Fernando, for his brother had no want of money to enable him to
despatch me at once.

"The command was one that exposed me to the temptation of disobeying
it, as it seemed to me impossible to endure life for so many days
separated from Luscinda, especially after leaving her in the sorrowful
mood I have described to you; nevertheless as a dutiful servant I
obeyed, though I felt it would be at the cost of my well-being. But
four days later there came a man in quest of me with a letter which he
gave me, and which by the address I perceived to be from Luscinda,
as the writing was hers. I opened it with fear and trepidation,
persuaded that it must be something serious that had impelled her to
write to me when at a distance, as she seldom did so when I was
near. Before reading it I asked the man who it was that had given it
to him, and how long he had been upon the road; he told me that as
he happened to be passing through one of the streets of the city at
the hour of noon, a very beautiful lady called to him from a window,
and with tears in her eyes said to him hurriedly, 'Brother, if you
are, as you seem to be, a Christian, for the love of God I entreat you
to have this letter despatched without a moment's delay to the place
and person named in the address, all which is well known, and by
this you will render a great service to our Lord; and that you may
be at no inconvenience in doing so take what is in this handkerchief;'
and said he, 'with this she threw me a handkerchief out of the
window in which were tied up a hundred reals and this gold ring
which I bring here together with the letter I have given you. And then
without waiting for any answer she left the window, though not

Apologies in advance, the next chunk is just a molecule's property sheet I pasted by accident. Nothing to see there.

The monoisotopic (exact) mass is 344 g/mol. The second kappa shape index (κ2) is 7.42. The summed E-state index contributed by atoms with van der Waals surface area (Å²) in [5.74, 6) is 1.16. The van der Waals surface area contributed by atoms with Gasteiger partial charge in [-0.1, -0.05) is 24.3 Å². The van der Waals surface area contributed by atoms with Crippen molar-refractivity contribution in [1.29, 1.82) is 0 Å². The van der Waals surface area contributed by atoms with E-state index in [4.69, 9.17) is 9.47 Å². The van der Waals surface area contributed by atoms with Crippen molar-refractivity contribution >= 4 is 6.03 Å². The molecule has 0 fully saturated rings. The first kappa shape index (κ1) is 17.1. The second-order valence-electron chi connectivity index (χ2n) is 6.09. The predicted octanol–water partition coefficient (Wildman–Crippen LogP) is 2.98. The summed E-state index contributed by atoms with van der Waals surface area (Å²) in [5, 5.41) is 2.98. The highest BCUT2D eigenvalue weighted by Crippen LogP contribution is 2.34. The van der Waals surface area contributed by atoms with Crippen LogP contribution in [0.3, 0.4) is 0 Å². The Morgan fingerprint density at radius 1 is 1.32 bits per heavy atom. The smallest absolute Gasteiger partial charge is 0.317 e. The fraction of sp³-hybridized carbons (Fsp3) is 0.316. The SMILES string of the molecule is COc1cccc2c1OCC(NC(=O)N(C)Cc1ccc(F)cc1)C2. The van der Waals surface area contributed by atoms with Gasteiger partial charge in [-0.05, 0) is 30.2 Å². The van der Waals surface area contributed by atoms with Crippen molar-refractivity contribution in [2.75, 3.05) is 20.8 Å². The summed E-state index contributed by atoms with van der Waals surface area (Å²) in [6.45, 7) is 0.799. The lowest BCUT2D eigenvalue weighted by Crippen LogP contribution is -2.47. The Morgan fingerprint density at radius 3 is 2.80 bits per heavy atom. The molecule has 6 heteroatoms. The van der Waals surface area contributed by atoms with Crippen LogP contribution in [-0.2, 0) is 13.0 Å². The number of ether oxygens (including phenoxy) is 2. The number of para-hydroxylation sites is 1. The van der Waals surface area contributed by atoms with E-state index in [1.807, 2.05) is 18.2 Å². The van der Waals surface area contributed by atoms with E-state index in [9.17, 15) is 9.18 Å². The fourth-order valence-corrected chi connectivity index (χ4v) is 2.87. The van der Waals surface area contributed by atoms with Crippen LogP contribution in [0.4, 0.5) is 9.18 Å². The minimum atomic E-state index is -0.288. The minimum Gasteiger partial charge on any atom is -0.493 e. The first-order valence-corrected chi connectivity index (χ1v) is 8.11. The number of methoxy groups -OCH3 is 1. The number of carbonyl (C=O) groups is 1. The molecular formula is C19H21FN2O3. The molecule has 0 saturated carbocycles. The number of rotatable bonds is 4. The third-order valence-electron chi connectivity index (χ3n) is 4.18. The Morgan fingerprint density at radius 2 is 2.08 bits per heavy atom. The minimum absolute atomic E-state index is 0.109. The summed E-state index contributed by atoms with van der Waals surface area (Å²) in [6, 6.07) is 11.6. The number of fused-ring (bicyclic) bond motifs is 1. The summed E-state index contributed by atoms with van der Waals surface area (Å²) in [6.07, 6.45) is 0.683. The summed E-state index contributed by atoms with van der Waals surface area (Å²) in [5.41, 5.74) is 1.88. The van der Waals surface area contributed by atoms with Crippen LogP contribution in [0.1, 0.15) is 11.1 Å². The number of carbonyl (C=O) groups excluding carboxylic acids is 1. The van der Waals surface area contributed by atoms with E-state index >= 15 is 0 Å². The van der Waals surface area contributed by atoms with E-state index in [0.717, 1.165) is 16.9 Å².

before she saw me take the letter and the handkerchief, and I had by
signs let her know that I would do as she bade me; and so, seeing
myself so well paid for the trouble I would have in bringing it to
you, and knowing by the address that it was to you it was sent (for,
senor, I know you very well), and also unable to resist that beautiful
lady's tears, I resolved to trust no one else, but to come myself
and give it to you, and in sixteen hours from the time when it was
given me I have made the journey, which, as you know, is eighteen

"All the while the good-natured improvised courier was telling me
this, I hung upon his words, my legs trembling under me so that I
could scarcely stand. However, I opened the letter and read these

"'The promise Don Fernando gave you to urge your father to speak
to mine, he has fulfilled much more to his own satisfaction than to
your advantage. I have to tell you, senor, that be has demanded me for
a wife, and my father, led away by what he considers Don Fernando's
superiority over you, has favoured his suit so cordially, that in
two days hence the betrothal is to take place with such secrecy and so
privately that the only witnesses are to be the Heavens above and a
few of the household. Picture to yourself the state I am in; judge
if it be urgent for you to come; the issue of the affair will show you
whether I love you or not. God grant this may come to your hand before
mine shall be forced to link itself with his who keeps so ill the
faith that he has pledged.'

"Such, in brief, were the words of the letter, words that made me
set out at once without waiting any longer for reply or money; for I
now saw clearly that it was not the purchase of horses but of his
own pleasure that had made Don Fernando send me to his brother. The
exasperation I felt against Don Fernando, joined with the fear of
losing the prize I had won by so many years of love and devotion, lent
me wings; so that almost flying I reached home the same day, by the
hour which served for speaking with Luscinda. I arrived unobserved,
and left the mule on which I had come at the house of the worthy man
who had brought me the letter, and fortune was pleased to be for
once so kind that I found Luscinda at the grating that was the witness
of our loves. She recognised me at once, and I her, but not as she
ought to have recognised me, or I her. But who is there in the world
that can boast of having fathomed or understood the wavering mind
and unstable nature of a woman? Of a truth no one. To proceed: as soon
as Luscinda saw me she said, 'Cardenio, I am in my bridal dress, and
the treacherous Don Fernando and my covetous father are waiting for me
in the hall with the other witnesses, who shall be the witnesses of my